To a large extent, industrial firms are responsible for their negative externalities: environmental degradation through their production processes that generate by products that are harmful to the physical environment. In their study, Dasgupta, Shyamsundar and Maler (2004) have argued that the study of environmental change and of institutions cannot be divorced from policies and economic reforms in poor countries. This is where the issue of the relationship between the quality of governance and maintaining a sustainable environment becomes relevant and makes a convincing case to investigate if good governance matters for CO2 emissions in the developing countries. …

The rest of this article is only available to active members of Questia

Already a member? Log in now.

Notes for this article

Add a new note
If you are trying to select text to create highlights or citations, remember that you must now click or tap on the first word, and then click or tap on the last word.
One moment ...
Default project is now your active project.
Project items
Notes
Cite this article

Cited article

Style
Citations are available only to our active members.
Buy instant access to cite pages or passages in MLA 8, MLA 7, APA and Chicago citation styles.

(Einhorn, 1992, p. 25)

(Einhorn 25)

(Einhorn 25)

1. Lois J. Einhorn, Abraham Lincoln, the Orator: Penetrating the Lincoln Legend (Westport, CT: Greenwood Press, 1992), 25, http://www.questia.com/read/27419298.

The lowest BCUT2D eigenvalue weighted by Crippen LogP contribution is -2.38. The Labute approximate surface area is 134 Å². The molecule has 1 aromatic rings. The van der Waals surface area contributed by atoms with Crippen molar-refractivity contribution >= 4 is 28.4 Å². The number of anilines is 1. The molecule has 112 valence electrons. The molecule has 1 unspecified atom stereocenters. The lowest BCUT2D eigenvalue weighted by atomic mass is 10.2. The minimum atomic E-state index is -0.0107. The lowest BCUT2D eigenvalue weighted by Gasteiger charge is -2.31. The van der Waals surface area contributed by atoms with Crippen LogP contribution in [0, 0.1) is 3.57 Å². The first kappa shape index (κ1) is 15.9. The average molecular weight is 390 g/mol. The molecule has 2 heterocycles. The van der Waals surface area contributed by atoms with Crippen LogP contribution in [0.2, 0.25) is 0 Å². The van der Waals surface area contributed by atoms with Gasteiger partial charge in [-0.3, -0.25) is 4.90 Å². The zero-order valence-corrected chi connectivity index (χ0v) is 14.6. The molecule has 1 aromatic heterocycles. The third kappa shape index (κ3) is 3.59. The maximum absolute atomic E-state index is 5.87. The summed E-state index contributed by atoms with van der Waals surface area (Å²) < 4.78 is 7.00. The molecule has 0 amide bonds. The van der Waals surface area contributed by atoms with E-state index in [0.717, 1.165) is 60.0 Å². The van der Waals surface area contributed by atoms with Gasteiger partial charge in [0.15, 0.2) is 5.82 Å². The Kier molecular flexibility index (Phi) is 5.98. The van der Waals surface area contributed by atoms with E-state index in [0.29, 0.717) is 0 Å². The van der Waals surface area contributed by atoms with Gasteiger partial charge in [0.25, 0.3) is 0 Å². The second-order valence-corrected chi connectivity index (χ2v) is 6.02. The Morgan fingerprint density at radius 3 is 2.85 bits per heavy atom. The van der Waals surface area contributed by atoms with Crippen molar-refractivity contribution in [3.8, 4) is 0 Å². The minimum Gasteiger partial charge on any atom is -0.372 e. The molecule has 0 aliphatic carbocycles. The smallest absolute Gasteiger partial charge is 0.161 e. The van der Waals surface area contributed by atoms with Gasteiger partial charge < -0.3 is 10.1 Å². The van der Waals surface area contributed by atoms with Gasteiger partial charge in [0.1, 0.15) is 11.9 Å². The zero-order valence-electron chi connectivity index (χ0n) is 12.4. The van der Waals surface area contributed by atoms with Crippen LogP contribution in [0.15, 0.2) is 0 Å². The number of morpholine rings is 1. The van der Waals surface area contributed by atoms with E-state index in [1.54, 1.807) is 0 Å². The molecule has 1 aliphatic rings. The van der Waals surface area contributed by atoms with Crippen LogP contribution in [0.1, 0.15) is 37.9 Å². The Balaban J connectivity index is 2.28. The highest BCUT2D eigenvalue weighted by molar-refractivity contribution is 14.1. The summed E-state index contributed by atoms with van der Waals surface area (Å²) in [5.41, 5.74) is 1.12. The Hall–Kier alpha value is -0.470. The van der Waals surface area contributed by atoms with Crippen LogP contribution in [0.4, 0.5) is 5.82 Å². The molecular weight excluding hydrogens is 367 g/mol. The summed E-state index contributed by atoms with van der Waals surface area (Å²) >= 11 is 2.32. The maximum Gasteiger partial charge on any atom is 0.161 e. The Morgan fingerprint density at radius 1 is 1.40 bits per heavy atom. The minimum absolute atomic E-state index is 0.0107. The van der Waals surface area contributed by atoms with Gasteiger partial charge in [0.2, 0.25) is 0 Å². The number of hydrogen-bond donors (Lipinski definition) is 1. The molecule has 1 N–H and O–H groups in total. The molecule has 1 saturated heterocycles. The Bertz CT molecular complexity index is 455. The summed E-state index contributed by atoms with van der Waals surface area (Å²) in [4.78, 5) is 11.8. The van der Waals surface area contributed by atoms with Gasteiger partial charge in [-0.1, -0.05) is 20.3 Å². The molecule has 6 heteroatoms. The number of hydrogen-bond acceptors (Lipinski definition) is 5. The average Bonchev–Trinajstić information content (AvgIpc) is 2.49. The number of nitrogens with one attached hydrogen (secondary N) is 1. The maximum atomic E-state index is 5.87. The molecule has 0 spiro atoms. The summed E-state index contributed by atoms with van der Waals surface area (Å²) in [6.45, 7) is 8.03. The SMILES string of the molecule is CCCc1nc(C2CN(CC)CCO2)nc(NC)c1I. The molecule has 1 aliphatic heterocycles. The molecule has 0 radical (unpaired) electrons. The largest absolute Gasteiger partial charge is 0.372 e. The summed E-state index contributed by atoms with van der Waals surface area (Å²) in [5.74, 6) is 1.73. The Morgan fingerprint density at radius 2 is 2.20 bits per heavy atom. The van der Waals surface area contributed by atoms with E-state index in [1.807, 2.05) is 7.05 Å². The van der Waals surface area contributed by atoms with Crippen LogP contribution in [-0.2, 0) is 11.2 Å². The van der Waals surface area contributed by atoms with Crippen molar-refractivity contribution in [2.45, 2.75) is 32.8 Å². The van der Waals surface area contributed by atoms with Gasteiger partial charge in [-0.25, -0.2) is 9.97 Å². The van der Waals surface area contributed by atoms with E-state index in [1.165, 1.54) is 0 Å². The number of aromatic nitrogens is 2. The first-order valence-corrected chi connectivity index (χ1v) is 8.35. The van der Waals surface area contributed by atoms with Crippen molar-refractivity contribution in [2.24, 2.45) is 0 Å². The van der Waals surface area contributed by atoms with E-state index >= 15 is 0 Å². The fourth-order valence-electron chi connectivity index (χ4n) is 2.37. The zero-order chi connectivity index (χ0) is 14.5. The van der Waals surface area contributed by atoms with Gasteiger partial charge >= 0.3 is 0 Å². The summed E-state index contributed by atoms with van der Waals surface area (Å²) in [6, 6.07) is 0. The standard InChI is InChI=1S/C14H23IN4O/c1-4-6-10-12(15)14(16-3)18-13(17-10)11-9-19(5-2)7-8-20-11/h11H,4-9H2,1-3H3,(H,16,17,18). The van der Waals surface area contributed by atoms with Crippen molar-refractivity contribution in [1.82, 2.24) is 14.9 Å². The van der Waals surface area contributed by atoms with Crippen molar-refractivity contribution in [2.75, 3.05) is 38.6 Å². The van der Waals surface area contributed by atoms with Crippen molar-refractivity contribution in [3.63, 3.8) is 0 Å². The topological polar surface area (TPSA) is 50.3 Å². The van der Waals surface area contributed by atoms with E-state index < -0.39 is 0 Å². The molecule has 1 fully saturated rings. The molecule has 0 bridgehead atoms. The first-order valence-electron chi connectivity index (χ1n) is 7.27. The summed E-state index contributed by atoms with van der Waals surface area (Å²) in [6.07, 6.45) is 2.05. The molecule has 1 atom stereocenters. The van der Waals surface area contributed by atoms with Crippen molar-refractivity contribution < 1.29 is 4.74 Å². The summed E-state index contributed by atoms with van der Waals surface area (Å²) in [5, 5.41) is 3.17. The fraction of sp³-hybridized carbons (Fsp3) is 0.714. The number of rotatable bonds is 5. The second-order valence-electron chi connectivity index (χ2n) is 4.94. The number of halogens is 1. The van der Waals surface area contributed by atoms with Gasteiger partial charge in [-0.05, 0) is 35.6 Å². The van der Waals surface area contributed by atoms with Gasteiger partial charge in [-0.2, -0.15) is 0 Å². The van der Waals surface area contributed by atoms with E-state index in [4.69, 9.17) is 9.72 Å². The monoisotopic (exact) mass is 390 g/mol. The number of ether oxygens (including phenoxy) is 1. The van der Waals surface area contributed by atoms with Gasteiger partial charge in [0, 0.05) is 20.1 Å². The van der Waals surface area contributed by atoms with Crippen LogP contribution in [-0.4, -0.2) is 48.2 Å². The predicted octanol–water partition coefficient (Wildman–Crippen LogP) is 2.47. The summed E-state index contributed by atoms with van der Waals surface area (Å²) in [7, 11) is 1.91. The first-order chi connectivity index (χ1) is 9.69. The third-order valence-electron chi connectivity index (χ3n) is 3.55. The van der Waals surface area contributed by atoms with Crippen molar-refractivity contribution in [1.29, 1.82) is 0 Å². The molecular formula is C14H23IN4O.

Note: primary sources have slightly different requirements for citation. Please see these guidelines for more information.

Cited article

The Relationship between Good Governance and Carbon Dioxide Emissions: Evidence from Developing Economies
Settings

Settings

Typeface
Text size Smaller Larger Reset View mode
Search within

Search within this article

Look up

Look up a word

  • Dictionary
  • Thesaurus
Please submit a word or phrase above.
Print this page

Print this page

Why can't I print more than one page at a time?

Help
Full screen
Items saved from this article
  • Highlights & Notes
  • Citations
Some of your highlights are legacy items.

Highlights saved before July 30, 2012 will not be displayed on their respective source pages.

You can easily re-create the highlights by opening the book page or article, selecting the text, and clicking “Highlight.”

matching results for page

    Questia reader help

    How to highlight and cite specific passages

    1. Click or tap the first word you want to select.
    2. Click or tap the last word you want to select, and you’ll see everything in between get selected.
    3. You’ll then get a menu of options like creating a highlight or a citation from that passage of text.

    OK, got it!

    Cited passage

    Style
    Citations are available only to our active members.
    Buy instant access to cite pages or passages in MLA 8, MLA 7, APA and Chicago citation styles.

    "Portraying himself as an honest, ordinary person helped Lincoln identify with his audiences." (Einhorn, 1992, p. 25).

    "Portraying himself as an honest, ordinary person helped Lincoln identify with his audiences." (Einhorn 25)

    "Portraying himself as an honest, ordinary person helped Lincoln identify with his audiences." (Einhorn 25)

    "Portraying himself as an honest, ordinary person helped Lincoln identify with his audiences."1

    1. Lois J. Einhorn, Abraham Lincoln, the Orator: Penetrating the Lincoln Legend (Westport, CT: Greenwood Press, 1992), 25, http://www.questia.com/read/27419298.

    Cited passage

    Thanks for trying Questia!

    Please continue trying out our research tools, but please note, full functionality is available only to our active members.

    Your work will be lost once you leave this Web page.

    Buy instant access to save your work.

    Already a member? Log in now.

    Search by... Author
    Show... All Results Primary Sources Peer-reviewed

    Oops!

    An unknown error has occurred. Please click the button below to reload the page. If the problem persists, please try again in a little while.